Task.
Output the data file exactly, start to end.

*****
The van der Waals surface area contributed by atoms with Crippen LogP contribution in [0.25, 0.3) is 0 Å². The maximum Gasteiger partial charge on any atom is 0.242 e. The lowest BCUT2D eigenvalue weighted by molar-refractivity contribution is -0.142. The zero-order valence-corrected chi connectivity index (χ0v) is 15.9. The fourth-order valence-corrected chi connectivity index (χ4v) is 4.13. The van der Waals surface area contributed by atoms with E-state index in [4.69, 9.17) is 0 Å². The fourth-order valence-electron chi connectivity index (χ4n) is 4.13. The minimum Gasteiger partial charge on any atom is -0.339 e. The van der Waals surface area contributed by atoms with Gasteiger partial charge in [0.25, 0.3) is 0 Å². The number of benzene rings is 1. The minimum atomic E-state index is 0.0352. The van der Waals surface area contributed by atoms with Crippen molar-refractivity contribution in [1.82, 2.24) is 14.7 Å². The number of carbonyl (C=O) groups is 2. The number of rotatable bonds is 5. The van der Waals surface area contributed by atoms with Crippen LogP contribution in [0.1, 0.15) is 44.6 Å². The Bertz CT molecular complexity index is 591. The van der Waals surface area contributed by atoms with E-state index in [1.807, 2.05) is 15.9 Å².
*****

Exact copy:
The van der Waals surface area contributed by atoms with Crippen LogP contribution in [0.25, 0.3) is 0 Å². The maximum Gasteiger partial charge on any atom is 0.242 e. The lowest BCUT2D eigenvalue weighted by molar-refractivity contribution is -0.142. The zero-order valence-corrected chi connectivity index (χ0v) is 15.9. The fourth-order valence-corrected chi connectivity index (χ4v) is 4.13. The van der Waals surface area contributed by atoms with E-state index in [4.69, 9.17) is 0 Å². The fourth-order valence-electron chi connectivity index (χ4n) is 4.13. The minimum Gasteiger partial charge on any atom is -0.339 e. The van der Waals surface area contributed by atoms with Gasteiger partial charge in [0.25, 0.3) is 0 Å². The number of benzene rings is 1. The minimum atomic E-state index is 0.0352. The van der Waals surface area contributed by atoms with Crippen molar-refractivity contribution in [1.82, 2.24) is 14.7 Å². The number of carbonyl (C=O) groups is 2. The number of rotatable bonds is 5. The van der Waals surface area contributed by atoms with Crippen LogP contribution in [0.1, 0.15) is 44.6 Å². The Bertz CT molecular complexity index is 591. The van der Waals surface area contributed by atoms with E-state index in [1.807, 2.05) is 15.9 Å².